The Sucking Sound of Air Leaving the Economy

I’ve refrained from commenting much on the state of the economy over the last couple of years because it seems to have been largely irrelevant to the direction of many widely followed markets. While bonds, particularly the highest quality bonds, have continued to rally over time, par for what you’d expect in an economy facing deflationary pressures, on a day to day basis, bipolar risk on/off reactions have held sway. And even though there is no reason to expect anything better that a weak recovery in the wake of a balance sheet recession afflicting the world’s advanced economies, a peculiar tendency to look to ordinary recessions for comparisons plus undue faith in the confidence fairy has led many commentators to draw trend lines through improving data series and declare it to be a recovery. However, we seem to be at or may even have passed an inflection point, and policy makers seem remarkably unprepared to take action.

While the result may indeed be a technical recovery, with official unemployment at over 8%, and U-6, the broad measure of unemployment, showing more deterioration of late than the headline figure (it’s now at 14.9%), there was hardly much cause for cheer. Both in 2010 and 2011, improvements in economic performance that were hailed as real recoveries faltered. With youth unemployment high, working young adults saddled with high student debt loads, household formation low due to more multi-generational households and older adults contending with diminished wealth thanks to hits to home prices and retirement savings, consumers were not able to be the drivers of renewed growth unless their wage and employment situation improved in a marked fashion. And that just isn’t happening.

What seems to have happened in the last week is that enough “unexpected” data releases, accompanied by a “recession is on” call by the widely-read ECRI, have led some analysts who were on the recovery side of the fence to rethink their view. The ISM manufacturing index went into contractionary territory in June. Some commentators tried arguing that the weak jobs release of last week really wasn’t so bad, since it showed an increase in hours worked and more temp hiring, which they argued would be converted to permanent jobs. But a report by the National Association for Business Economics undermined that hope. Its survey showed that companies had cut their hiring plans. 39% of the respondents intended to add staff in the next six months back in March; as of June, that’s fallen to 23%. continuing bad manufacturing results out of Europe, an “unexpected” 0.5% fall in retail sales (the third monthly decline in a row, and April’s negative result was revised downward) show a broader picture of serious weakness (note Michael Shedlock’s early warning on a sharp falloff in auto sales). Similarly, we’ve been skeptical of reports of a housing recovery, based on widespread evidence of large amounts of “shadow inventory” (as in price improvement was due to manipulation of supply). That was confirmed last week by reports from CoreLogic and Realtytrac. Some analysts expected spending to get a boost as gas prices fell, but the one-two punch of a mild winter (less snow) and a scorcher summer means higher food prices, which may substantially offset the relief provided by lower fuel costs.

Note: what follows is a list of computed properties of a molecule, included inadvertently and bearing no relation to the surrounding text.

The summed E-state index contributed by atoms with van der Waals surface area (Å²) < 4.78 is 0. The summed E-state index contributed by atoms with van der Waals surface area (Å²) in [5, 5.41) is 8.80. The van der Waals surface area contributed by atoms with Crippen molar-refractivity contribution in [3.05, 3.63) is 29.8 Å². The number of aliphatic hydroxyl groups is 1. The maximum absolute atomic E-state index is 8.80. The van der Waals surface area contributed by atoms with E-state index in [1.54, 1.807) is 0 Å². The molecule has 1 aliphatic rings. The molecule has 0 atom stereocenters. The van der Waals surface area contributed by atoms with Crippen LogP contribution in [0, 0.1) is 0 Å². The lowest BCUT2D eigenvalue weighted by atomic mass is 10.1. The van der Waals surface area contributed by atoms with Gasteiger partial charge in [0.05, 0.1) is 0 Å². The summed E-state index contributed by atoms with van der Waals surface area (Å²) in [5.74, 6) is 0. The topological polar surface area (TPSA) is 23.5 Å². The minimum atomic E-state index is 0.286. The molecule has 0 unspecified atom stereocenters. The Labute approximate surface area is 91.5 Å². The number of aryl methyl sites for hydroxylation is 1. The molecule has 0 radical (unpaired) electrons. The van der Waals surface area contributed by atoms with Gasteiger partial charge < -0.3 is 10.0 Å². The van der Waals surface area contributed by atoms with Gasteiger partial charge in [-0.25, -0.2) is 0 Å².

This grim news comes as the IMF trimmed its growth outlook a tad, but warned that “rapid policy action” was needed to keep things on track. Of course, some of the increased willingness to use the “R” word is the usual suspects, like Bill Gross, trying to increase pressure on the Fed to Do Something.

Nouriel Roubini is predicting 1.2% growth at best for the second quarter. Ed Harrison pointed out on his Credit Writedowns Pro service that manufacturing ex autos is already in recession and that inventory building on the basis of the expectation of continued demand is the only thing that is keeping the US out of an actual recession. We’ve had falling disposable income with households initially treated as a blip (they went into savings and/or increased credit card debt). But as Ed also points out, without a change in incomes, you eventually see the decline translate into a fall in retail sales. And that’s where we seem to be now.